Mitsubishi Lancer Estate 2005 Road Test

Wed, 06 Apr 2005

With the Colt and now the Lancer, Mitsubishi has shifted tactics to offering some of the best list price bargains around. Lancer list prices start at just £9,999 for the 1.6 saloon and a mere £10,499 for the 1.6 estate.

Even going mad you can’t spend more than £11,999 for the most expensive 2.0 litre Sport estate.

So what do you get for not very much money?

Well, in front of you, as a permanent reminder of your tight-fistedness, is the most poverty-stricken fascia this side of an Oxfam shop. It looks like someone simply carved a hole in it with a Stanley knife to fit the standard DIN size radio CD.

The rest of the interior is okay, though. Lots of places to store things in the centre console; even a double-lidded armrest box. The steering wheel and driver’s seat are height adjustable. There are twin airbags. And, on the Sport estate, a sporty leather rimmed steering wheel that links to steering with decent feedback, at low speeds anyway.

Gearing is also quite low at around 20mph per 1,000rpm in top. However, the engine is sprightly, free-revving and flexible rather than a sluggish old droner so the gearing does not make it tiresome. The car is a bit keen to spin its front wheels in the wet, though, as there doesn’t seem to be any kind of traction control. However, handling is reasonably tidy with no nasty surprises, spoiled only the fact that the steering’s power assistance is not reduced at high speeds, so the faster you go the lighter it gets.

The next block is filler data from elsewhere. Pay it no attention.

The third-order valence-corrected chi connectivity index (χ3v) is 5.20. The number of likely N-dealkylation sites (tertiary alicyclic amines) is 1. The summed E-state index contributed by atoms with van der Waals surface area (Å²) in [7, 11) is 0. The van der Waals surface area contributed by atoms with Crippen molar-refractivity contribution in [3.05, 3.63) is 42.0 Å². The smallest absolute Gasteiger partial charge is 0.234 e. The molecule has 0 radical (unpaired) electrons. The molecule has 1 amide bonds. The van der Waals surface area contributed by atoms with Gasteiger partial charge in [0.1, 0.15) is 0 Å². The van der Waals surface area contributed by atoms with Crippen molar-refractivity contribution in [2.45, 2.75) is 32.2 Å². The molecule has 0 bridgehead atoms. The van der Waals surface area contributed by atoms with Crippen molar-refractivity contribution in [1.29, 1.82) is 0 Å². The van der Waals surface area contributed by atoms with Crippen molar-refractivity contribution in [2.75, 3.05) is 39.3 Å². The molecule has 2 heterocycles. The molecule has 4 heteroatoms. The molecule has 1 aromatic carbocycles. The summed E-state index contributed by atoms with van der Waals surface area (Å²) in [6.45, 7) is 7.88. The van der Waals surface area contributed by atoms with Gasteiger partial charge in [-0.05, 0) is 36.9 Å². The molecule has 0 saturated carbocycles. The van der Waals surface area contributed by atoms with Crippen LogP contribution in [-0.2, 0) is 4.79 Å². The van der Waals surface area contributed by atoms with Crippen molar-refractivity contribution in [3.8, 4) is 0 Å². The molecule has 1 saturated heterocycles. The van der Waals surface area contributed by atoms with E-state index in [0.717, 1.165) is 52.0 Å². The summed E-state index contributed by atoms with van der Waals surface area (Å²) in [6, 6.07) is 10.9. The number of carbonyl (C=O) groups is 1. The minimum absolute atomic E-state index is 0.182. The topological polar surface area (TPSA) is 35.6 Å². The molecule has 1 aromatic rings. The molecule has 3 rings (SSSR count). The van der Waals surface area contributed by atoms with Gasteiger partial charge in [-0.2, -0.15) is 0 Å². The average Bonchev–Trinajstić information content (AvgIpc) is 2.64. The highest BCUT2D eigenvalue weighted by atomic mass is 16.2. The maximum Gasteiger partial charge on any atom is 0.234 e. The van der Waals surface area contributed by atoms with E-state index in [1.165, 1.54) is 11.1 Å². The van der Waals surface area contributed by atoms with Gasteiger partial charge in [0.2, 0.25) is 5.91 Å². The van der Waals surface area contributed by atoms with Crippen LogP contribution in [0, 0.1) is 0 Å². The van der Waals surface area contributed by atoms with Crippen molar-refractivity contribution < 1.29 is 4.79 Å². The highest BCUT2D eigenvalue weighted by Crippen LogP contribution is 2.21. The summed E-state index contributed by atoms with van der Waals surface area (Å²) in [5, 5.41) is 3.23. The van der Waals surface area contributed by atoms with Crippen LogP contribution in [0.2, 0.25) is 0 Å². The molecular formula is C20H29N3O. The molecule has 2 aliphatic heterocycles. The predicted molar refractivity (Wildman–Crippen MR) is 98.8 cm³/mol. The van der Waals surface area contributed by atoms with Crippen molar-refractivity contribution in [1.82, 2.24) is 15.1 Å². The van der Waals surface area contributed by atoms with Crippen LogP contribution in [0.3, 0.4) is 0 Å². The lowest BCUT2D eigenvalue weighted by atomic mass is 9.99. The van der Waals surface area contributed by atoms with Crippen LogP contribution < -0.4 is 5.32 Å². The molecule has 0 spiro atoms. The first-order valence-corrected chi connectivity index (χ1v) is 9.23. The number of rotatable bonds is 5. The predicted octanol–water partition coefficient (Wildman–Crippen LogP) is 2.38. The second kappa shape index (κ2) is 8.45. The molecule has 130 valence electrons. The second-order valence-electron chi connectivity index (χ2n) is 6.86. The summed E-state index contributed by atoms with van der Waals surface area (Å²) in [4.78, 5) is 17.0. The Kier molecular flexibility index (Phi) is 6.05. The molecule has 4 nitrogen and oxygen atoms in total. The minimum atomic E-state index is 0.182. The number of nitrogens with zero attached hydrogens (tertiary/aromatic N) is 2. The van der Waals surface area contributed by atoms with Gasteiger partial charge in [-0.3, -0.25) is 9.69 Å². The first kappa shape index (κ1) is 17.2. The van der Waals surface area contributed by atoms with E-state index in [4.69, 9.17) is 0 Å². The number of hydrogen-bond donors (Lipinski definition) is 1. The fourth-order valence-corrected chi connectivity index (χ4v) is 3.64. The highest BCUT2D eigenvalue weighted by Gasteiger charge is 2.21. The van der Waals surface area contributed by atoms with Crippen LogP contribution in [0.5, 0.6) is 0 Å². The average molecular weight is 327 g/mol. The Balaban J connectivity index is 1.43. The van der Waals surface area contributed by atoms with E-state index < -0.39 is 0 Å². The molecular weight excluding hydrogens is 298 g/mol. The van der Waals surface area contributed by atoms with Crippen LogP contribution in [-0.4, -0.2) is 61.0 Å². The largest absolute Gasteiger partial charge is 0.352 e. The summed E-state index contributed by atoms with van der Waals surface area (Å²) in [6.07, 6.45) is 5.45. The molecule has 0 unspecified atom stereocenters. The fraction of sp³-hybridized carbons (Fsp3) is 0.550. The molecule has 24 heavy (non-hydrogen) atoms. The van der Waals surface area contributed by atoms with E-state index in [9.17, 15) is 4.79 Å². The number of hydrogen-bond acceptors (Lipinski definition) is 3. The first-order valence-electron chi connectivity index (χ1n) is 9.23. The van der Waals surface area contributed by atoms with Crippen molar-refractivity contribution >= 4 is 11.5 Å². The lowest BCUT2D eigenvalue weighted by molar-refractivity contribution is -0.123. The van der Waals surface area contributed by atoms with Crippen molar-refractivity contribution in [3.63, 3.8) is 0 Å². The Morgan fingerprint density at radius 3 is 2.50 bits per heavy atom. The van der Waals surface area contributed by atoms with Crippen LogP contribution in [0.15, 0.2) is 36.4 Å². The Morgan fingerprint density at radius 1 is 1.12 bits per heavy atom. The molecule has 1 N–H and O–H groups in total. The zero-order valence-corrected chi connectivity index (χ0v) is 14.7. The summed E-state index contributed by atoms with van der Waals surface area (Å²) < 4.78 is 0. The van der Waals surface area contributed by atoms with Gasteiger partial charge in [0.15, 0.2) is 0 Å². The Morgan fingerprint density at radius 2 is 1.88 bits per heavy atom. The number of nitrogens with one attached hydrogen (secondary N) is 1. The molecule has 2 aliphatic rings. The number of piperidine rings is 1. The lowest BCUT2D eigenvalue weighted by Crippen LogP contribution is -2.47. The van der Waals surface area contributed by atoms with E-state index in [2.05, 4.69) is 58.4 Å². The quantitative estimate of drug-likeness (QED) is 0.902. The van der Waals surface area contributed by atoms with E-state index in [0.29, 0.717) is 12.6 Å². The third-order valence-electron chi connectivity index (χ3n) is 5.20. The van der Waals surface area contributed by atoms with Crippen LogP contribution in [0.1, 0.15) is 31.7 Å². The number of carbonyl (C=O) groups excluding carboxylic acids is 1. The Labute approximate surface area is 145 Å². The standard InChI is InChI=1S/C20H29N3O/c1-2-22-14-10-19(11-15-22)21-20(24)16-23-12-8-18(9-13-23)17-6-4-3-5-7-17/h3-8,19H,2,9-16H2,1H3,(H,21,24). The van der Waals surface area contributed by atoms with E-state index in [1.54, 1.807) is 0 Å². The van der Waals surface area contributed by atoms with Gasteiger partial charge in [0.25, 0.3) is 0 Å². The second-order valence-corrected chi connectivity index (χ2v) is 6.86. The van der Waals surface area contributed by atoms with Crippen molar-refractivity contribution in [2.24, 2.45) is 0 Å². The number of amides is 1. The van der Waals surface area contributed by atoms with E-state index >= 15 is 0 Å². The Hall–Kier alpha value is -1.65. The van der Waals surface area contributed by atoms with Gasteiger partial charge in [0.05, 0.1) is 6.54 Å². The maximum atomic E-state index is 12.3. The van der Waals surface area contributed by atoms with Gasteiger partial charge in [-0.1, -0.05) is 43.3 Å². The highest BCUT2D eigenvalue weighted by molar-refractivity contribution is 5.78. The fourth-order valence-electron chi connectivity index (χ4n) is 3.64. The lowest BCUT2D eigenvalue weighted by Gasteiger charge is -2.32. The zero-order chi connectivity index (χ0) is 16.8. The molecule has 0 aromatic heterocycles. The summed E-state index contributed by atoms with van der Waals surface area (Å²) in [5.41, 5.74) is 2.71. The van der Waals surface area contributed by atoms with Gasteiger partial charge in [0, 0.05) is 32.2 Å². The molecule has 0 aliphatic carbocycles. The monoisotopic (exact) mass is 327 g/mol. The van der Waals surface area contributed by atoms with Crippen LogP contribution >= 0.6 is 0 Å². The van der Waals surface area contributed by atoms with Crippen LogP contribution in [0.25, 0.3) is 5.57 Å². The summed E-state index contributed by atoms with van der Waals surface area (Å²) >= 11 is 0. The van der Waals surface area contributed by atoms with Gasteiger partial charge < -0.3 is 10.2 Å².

As an estate car the Lancer is surprisingly impractical because the massively heavy folding rear seats do no more than flop down onto the squabs, not leaving much load height inside the car. At least the rear seats do recline slightly, which can make all the difference on a long journey. There is a wet-store compartment under the load deck, with a full sized spare wheel under that. I guess it would be good for carrying dogs on the load deck (preferably in a cage, of course).

So does it make sense? Or is it in that neverland where it can’t quite be cheap enough for people to buy it rather than a heavily discounted or second-hand Focus estate, for example?

I think sense wins. £10,999 for a good-looking, well-built, decently equipped, air-conditioned, alloy wheeled 1.6 automatic estate car is fairly compelling (just £500 more than the manual). £11,999 for a 133bhp 2.0 estate capable of 124mph, and likely to be a good caravan tower can’t be bad either.

Even the official fuel consumption figures for the 1.6 are reasonable, giving rise to expect high 30’s from the manual and mid 30’s from the auto. The 2.0 is more of a pal to the pumps, though, with a combined 32.5mpg.

And, of course, the Lancer is the basis of the Evo. It isn’t an Evo, but the person you want to impress might not know that.

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